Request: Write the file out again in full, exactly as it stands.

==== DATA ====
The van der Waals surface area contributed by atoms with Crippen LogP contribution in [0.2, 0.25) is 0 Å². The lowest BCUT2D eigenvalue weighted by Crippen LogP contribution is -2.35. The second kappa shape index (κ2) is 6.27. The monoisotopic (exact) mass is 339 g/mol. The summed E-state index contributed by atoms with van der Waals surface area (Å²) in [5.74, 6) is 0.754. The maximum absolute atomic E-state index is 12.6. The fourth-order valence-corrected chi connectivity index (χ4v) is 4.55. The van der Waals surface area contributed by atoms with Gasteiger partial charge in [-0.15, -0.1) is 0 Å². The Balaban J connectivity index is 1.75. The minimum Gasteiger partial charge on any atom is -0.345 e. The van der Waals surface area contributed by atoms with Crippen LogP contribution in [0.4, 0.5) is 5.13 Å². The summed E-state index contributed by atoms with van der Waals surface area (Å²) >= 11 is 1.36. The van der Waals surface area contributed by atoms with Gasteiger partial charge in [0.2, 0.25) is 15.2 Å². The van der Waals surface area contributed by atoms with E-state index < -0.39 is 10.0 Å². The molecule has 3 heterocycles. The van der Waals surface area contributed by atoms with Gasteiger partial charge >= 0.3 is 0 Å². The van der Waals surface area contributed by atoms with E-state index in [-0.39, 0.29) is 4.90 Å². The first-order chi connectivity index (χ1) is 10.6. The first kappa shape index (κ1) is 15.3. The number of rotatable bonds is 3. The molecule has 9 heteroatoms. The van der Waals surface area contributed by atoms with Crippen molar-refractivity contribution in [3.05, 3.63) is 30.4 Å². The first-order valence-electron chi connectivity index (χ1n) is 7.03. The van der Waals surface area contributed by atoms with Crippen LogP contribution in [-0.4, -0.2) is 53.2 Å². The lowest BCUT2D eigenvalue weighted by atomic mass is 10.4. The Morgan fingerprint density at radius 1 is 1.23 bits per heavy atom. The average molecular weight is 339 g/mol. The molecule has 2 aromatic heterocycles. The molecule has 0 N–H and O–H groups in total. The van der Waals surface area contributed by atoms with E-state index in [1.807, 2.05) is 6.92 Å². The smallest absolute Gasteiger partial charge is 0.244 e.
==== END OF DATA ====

The van der Waals surface area contributed by atoms with Crippen LogP contribution in [0.2, 0.25) is 0 Å². The lowest BCUT2D eigenvalue weighted by Crippen LogP contribution is -2.35. The second kappa shape index (κ2) is 6.27. The monoisotopic (exact) mass is 339 g/mol. The summed E-state index contributed by atoms with van der Waals surface area (Å²) in [5.74, 6) is 0.754. The maximum absolute atomic E-state index is 12.6. The fourth-order valence-corrected chi connectivity index (χ4v) is 4.55. The van der Waals surface area contributed by atoms with Gasteiger partial charge in [-0.15, -0.1) is 0 Å². The Balaban J connectivity index is 1.75. The minimum Gasteiger partial charge on any atom is -0.345 e. The van der Waals surface area contributed by atoms with Crippen LogP contribution in [0.4, 0.5) is 5.13 Å². The summed E-state index contributed by atoms with van der Waals surface area (Å²) >= 11 is 1.36. The van der Waals surface area contributed by atoms with Gasteiger partial charge in [0.2, 0.25) is 15.2 Å². The van der Waals surface area contributed by atoms with E-state index < -0.39 is 10.0 Å². The molecule has 3 heterocycles. The van der Waals surface area contributed by atoms with Gasteiger partial charge >= 0.3 is 0 Å². The van der Waals surface area contributed by atoms with E-state index in [-0.39, 0.29) is 4.90 Å². The first-order chi connectivity index (χ1) is 10.6. The first kappa shape index (κ1) is 15.3. The number of rotatable bonds is 3. The molecule has 9 heteroatoms. The van der Waals surface area contributed by atoms with Crippen molar-refractivity contribution in [3.05, 3.63) is 30.4 Å². The first-order valence-electron chi connectivity index (χ1n) is 7.03. The van der Waals surface area contributed by atoms with Crippen LogP contribution in [-0.4, -0.2) is 53.2 Å². The lowest BCUT2D eigenvalue weighted by atomic mass is 10.4. The Morgan fingerprint density at radius 1 is 1.23 bits per heavy atom. The average molecular weight is 339 g/mol. The molecule has 2 aromatic heterocycles. The molecule has 0 N–H and O–H groups in total. The van der Waals surface area contributed by atoms with E-state index in [1.807, 2.05) is 6.92 Å². The smallest absolute Gasteiger partial charge is 0.244 e.